The results of the Eysencks’ work in this field directed new light on the structure of personality and cast doubt on many widely accepted findings of the time.
The research presented in this book outlines the main principles of organization and structure in the field of attitudes. These principles account in a remarkably complete and detailed manner for the systems of political organization found in Great Britain, that is, the Conservative, Liberal, and Socialist parties, and the communist and fascist groups. Next, Eysenck relates these principles to the system of personality structure which for many years formed the main focus of research activity at the Institute of Psychiatry in London.
The Psychology of Politics integrates attitude research with modern learning theory. In his new introduction, Eysenck writes that his research and personal experiences in Germany led him to believe that authoritarianism could appear equally well on the left as on the right. He saw Stalin as equally authoritarian as Hitler, and communism as equally totalitarian as Nazism. The Psychology of Politics contains the evidence and arguments Eysenck used to demonstrate his approach. This volume is of enduring significance for psychologists, political theorists, and historians. It is by indirection a major statement in modern liberalism.
The first chapter outlines the theories and discusses some of their implications, the second and third look at methods of analysis and projective techniques, while the rest of the book is devoted to a critical presentation of the evidence, arranged according to the technique employed – rating, self-rating, objective testing, constitutional assessment, autonomic measurement, and so on. Today it can be read and enjoyed in its historical context.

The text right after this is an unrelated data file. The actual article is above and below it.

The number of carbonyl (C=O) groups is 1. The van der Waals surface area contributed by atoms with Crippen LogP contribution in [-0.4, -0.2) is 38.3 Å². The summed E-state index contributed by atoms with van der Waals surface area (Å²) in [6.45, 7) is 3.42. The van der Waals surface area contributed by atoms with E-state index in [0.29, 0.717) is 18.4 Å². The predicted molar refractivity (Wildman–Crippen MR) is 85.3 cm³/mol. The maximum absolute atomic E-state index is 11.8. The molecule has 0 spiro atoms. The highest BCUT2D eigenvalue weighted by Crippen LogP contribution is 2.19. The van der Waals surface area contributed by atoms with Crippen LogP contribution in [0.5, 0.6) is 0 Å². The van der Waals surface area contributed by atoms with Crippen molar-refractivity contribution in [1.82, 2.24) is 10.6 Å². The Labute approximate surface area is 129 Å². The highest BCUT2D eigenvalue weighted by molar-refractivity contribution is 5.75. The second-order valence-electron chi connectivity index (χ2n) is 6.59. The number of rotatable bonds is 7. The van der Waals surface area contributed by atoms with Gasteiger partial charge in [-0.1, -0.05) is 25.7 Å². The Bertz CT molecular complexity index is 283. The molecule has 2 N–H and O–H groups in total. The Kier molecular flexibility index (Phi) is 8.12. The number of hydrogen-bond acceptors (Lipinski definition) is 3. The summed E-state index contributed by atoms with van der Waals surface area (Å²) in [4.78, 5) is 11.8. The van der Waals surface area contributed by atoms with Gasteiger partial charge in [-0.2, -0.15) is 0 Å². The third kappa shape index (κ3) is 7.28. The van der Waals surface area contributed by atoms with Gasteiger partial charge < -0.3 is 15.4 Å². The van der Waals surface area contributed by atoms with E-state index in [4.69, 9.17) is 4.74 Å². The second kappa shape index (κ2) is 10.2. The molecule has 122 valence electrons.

For more than seventy years, Penguin has been the leading publisher of classic literature in the English-speaking world. With more than 1,700 titles, Penguin Classics represents a global bookshelf of the best works throughout history and across genres and disciplines. Readers trust the series to provide authoritative texts enhanced by introductions and notes by distinguished scholars and contemporary authors, as well as up-to-date translations by award-winning translators.
From the Trade Paperback edition.
In this Pulitzer Prize finalist and national bestseller, one of the world's leading cognitive scientists tackles the workings of the human mind. What makes us rational—and why are we so often irrational? How do we see in three dimensions? What makes us happy, afraid, angry, disgusted, or sexually aroused? Why do we fall in love? And how do we grapple with the imponderables of morality, religion, and consciousness? How the Mind Works synthesizes the most satisfying explanations of our mental life from cognitive science, evolutionary biology, and other fields to explain what the mind is, how it evolved, and how it allows us to see, think, feel, laugh, interact, enjoy the arts, and contemplate the mysteries of life.